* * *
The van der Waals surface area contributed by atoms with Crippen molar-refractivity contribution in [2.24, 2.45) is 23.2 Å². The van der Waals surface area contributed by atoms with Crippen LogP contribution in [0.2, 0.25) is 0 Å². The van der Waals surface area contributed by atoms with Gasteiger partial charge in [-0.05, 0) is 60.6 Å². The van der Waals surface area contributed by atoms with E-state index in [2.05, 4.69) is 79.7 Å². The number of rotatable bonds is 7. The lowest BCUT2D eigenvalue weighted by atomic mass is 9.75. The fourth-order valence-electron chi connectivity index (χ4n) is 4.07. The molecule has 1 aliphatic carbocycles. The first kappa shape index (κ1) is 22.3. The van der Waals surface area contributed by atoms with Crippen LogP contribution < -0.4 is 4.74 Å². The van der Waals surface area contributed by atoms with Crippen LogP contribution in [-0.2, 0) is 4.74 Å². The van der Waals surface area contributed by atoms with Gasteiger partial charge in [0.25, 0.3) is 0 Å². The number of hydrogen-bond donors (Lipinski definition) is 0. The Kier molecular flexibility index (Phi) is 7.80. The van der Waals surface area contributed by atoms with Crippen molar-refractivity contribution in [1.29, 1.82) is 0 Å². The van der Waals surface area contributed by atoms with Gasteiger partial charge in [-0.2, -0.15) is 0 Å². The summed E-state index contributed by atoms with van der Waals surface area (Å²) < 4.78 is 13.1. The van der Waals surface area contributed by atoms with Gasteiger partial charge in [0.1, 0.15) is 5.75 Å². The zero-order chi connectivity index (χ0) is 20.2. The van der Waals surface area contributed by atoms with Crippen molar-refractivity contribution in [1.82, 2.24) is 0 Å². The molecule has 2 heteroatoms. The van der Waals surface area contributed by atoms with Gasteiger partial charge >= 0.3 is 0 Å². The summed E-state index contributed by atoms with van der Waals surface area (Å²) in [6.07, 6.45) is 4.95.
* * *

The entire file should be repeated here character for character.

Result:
The van der Waals surface area contributed by atoms with Crippen molar-refractivity contribution in [2.24, 2.45) is 23.2 Å². The van der Waals surface area contributed by atoms with Crippen LogP contribution in [0.2, 0.25) is 0 Å². The van der Waals surface area contributed by atoms with Gasteiger partial charge in [-0.05, 0) is 60.6 Å². The van der Waals surface area contributed by atoms with E-state index in [2.05, 4.69) is 79.7 Å². The number of rotatable bonds is 7. The lowest BCUT2D eigenvalue weighted by atomic mass is 9.75. The fourth-order valence-electron chi connectivity index (χ4n) is 4.07. The molecule has 1 aliphatic carbocycles. The first kappa shape index (κ1) is 22.3. The van der Waals surface area contributed by atoms with Crippen LogP contribution < -0.4 is 4.74 Å². The van der Waals surface area contributed by atoms with Crippen LogP contribution in [-0.2, 0) is 4.74 Å². The van der Waals surface area contributed by atoms with Gasteiger partial charge in [0.25, 0.3) is 0 Å². The number of hydrogen-bond donors (Lipinski definition) is 0. The Kier molecular flexibility index (Phi) is 7.80. The van der Waals surface area contributed by atoms with Crippen molar-refractivity contribution in [1.29, 1.82) is 0 Å². The van der Waals surface area contributed by atoms with Gasteiger partial charge in [-0.2, -0.15) is 0 Å². The summed E-state index contributed by atoms with van der Waals surface area (Å²) < 4.78 is 13.1. The van der Waals surface area contributed by atoms with Gasteiger partial charge in [0.1, 0.15) is 5.75 Å². The zero-order chi connectivity index (χ0) is 20.2. The van der Waals surface area contributed by atoms with Crippen molar-refractivity contribution in [1.82, 2.24) is 0 Å². The molecule has 2 heteroatoms. The van der Waals surface area contributed by atoms with Gasteiger partial charge >= 0.3 is 0 Å². The summed E-state index contributed by atoms with van der Waals surface area (Å²) in [6.07, 6.45) is 4.95.